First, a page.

A lot of water has passed under the bridge since 1969, when Ray Owings took over as president of the Westminster Jaycees girls' softball program.
Now, his tenure at the helm also has passed under that bridge.
At the conclusion of last season Owings advised Jaycees officialshe would not return as president.
His daughter, Steffanie, had finished her last year in the program, and Owings himself felt he "wanted to do something new. I was stagnating."
That "something new" iscommissioner of the Carroll County Men's Softball League, a job he took over this year.
John McLain, a nine-year veteran of the Westminster Jaycees program, succeeds Owings as president.
Owings lives just outside Westminster near the Carroll County Sports Complex, where the men's league plays most of its games. He will run the affairs of a 32-team loop, which has 450 to 500 players.
This is a far cry from the kind of operation he took over so long ago, during the summer of Woodstock.
The previous year, 1968, the Westminster Jaycees had started softball because there was a lack of summer recreation opportunities for girls.
The 1968 league was much smaller than the huge operation that serves some 360 girls now.
That loop, which played at West Middle School, had only 60 players and four teams.
Owings, who owned a building company at the time, sponsored and coached one team.
"It was called the Angels. I think we won (the league) that year," he recalls.
The following year, he took over as league president.
He also continued to coach the Angels for eight years until "the program got so big I had to concentrate on running the thing."
It quickly outgrew West Middle and in 1972 moved to East Middle. In the 1980s, it relocated to its current home at the Jaycees Park.
As president, Owings handled the gamut of chores in running the league, including scheduling, ordering equipment and uniforms, arranging for umpires and, many times, preparing the fields.
Then came the hundred or so telephone calls per week that he and his wife, Judy,made to coordinate things.
But he says his most onerous chore wasfinding team coaches, an increasingly exasperating problem as the league grew.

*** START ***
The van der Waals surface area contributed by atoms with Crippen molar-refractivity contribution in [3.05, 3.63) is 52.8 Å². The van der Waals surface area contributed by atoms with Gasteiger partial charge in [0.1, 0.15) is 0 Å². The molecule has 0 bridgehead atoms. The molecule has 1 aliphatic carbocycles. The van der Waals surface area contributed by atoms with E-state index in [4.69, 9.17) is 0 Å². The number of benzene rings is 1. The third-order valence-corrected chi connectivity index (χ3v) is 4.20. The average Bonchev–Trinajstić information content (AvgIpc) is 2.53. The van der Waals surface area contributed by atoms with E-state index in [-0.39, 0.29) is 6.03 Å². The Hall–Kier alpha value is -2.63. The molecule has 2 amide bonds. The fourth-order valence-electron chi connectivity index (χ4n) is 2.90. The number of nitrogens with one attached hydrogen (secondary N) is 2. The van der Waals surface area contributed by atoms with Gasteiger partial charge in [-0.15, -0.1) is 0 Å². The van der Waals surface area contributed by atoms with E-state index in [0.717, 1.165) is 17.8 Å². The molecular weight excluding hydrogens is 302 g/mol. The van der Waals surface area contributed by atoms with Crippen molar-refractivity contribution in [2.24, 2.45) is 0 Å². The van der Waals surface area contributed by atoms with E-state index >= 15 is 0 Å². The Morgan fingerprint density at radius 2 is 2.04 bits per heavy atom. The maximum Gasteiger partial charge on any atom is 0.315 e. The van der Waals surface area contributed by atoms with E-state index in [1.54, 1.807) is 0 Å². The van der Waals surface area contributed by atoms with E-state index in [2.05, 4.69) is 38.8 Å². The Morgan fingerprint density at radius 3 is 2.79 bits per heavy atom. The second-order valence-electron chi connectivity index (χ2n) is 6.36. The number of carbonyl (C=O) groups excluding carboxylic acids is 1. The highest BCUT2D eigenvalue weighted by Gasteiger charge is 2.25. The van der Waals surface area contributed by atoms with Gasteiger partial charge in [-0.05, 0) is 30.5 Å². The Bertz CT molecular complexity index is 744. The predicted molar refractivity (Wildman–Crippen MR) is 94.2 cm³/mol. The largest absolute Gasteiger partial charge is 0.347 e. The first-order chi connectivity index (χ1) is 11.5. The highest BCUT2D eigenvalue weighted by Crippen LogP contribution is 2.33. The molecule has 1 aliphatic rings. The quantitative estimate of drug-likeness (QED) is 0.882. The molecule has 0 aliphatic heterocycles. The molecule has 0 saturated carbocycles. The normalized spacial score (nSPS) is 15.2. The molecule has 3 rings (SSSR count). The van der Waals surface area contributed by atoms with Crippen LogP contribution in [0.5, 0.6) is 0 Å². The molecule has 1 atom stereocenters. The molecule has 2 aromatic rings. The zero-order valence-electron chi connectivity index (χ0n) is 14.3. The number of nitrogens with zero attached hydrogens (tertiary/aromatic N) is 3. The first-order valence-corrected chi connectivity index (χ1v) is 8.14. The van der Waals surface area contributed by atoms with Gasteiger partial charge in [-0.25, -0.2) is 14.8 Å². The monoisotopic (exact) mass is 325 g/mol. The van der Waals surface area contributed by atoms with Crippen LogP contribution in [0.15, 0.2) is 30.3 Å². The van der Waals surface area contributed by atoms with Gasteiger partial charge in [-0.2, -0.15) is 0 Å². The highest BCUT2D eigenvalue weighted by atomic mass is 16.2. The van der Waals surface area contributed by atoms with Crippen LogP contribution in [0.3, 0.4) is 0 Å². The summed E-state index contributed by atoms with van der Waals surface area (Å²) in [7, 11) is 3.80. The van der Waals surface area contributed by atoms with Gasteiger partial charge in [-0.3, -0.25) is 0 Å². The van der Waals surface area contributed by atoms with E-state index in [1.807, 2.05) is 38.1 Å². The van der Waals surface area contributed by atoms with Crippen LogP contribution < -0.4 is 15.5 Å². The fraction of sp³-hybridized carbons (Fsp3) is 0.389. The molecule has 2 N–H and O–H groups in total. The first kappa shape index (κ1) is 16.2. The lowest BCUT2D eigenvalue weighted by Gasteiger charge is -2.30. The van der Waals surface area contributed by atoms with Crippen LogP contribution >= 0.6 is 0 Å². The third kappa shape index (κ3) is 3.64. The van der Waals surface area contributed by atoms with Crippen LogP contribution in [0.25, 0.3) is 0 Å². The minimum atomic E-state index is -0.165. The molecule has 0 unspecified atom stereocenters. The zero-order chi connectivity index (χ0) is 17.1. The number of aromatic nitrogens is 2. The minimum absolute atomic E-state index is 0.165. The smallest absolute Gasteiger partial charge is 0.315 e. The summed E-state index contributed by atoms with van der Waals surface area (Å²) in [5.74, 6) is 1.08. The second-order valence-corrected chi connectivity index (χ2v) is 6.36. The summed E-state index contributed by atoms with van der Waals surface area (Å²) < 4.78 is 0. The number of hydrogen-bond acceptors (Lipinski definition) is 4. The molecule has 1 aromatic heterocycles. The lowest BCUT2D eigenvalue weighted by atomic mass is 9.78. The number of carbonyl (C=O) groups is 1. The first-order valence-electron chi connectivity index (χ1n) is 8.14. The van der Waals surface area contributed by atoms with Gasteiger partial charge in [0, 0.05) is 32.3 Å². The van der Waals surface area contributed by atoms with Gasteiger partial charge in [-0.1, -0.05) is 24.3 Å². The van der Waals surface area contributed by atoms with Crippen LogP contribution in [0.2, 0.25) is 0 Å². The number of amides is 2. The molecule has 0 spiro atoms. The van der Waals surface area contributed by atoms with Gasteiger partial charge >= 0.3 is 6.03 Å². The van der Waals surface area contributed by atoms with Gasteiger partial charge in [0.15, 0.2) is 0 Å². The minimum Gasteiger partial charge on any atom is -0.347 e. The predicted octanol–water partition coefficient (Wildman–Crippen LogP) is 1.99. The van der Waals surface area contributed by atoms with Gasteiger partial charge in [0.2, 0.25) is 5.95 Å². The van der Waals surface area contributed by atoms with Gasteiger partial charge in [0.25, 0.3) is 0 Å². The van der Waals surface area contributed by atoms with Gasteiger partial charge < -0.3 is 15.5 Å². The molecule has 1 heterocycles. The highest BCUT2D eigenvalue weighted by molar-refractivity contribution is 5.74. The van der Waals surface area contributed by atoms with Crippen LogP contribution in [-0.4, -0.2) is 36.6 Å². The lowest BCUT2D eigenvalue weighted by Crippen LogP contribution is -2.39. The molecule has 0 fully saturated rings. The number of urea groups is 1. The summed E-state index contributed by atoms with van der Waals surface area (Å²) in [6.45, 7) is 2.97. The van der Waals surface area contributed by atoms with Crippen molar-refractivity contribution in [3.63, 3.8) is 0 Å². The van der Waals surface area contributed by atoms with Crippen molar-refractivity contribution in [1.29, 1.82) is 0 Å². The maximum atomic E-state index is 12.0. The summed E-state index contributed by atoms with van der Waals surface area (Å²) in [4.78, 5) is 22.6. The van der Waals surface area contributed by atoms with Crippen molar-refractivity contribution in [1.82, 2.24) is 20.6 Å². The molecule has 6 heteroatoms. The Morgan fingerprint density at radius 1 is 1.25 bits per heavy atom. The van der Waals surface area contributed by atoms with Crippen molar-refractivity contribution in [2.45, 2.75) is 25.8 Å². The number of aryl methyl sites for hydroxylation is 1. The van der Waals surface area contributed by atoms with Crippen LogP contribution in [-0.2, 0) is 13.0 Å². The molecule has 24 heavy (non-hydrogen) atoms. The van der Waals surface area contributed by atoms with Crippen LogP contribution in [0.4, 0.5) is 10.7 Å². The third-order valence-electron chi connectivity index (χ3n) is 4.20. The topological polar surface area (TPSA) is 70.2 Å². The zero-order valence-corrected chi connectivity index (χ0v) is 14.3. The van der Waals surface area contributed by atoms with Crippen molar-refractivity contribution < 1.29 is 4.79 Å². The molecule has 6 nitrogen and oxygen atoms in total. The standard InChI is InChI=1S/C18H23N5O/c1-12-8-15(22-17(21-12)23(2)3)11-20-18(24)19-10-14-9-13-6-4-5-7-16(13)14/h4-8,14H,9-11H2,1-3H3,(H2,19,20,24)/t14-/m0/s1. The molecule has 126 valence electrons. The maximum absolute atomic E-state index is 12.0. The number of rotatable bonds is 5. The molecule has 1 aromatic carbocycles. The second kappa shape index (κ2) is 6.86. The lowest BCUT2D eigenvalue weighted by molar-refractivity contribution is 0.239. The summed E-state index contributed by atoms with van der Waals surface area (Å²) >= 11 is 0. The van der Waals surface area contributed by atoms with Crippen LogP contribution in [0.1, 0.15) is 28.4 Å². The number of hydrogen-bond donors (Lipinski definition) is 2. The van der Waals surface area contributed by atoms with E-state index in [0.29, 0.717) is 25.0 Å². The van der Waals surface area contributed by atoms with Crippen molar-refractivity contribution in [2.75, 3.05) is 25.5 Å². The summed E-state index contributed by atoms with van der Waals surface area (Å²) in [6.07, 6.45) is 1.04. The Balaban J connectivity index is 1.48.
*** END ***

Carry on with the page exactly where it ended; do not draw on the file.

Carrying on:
"A lot of people don't want to take the responsibility," Owings said. "Volunteerism isn't as good it used to be."
Despitethose frustrations, he has many pleasant feelings about those 21 years, the first being the satisfaction gained from providing recreational opportunity for the girls.
He also watched seven all-star teamsfrom the Jaycees program play well enough at state and regional tournaments to appear at national championship competitions.
He also enjoys the satisfaction of having former players bring daughters into the program.
He still is involved with the Jaycees as a member of its board of directors.
"I'd never give that up," he said. "I don't want to be too directly involved in the day-to-day decisions, but Iwant to be involved in the decisions."
In another changing of the guard, this one in the North Carroll rec council's basketball program, Jeff Bradford has stepped down after six years as basketball coordinator.
"It's been a little too hectic schedule, seven days aweek for four months," Bradford said.
But over the years, his wife, Connie, had helped a great deal, running the game clocks and assisting with paperwork. She assumed even more of the burden this year when his decision to referee high school basketball took him away fromthe rec program more than ever before.
In his absence, she also helped with scheduling and making up the teams that compete in that in-house league.
Jeff said he took the coordinator's job in the fallof 1985, after being asked to do so by then outgoing coordinator Bill Deltuva.
At that time, Bradford was coaching in the rec council's baseball program but wasn't involved in basketball. But he quickly learned the ropes.
Connie said the most rewarding aspect of coordinating the basketball program job was watching the players improve during the season.
Jeff said he "wants to take it easy for a while and watch."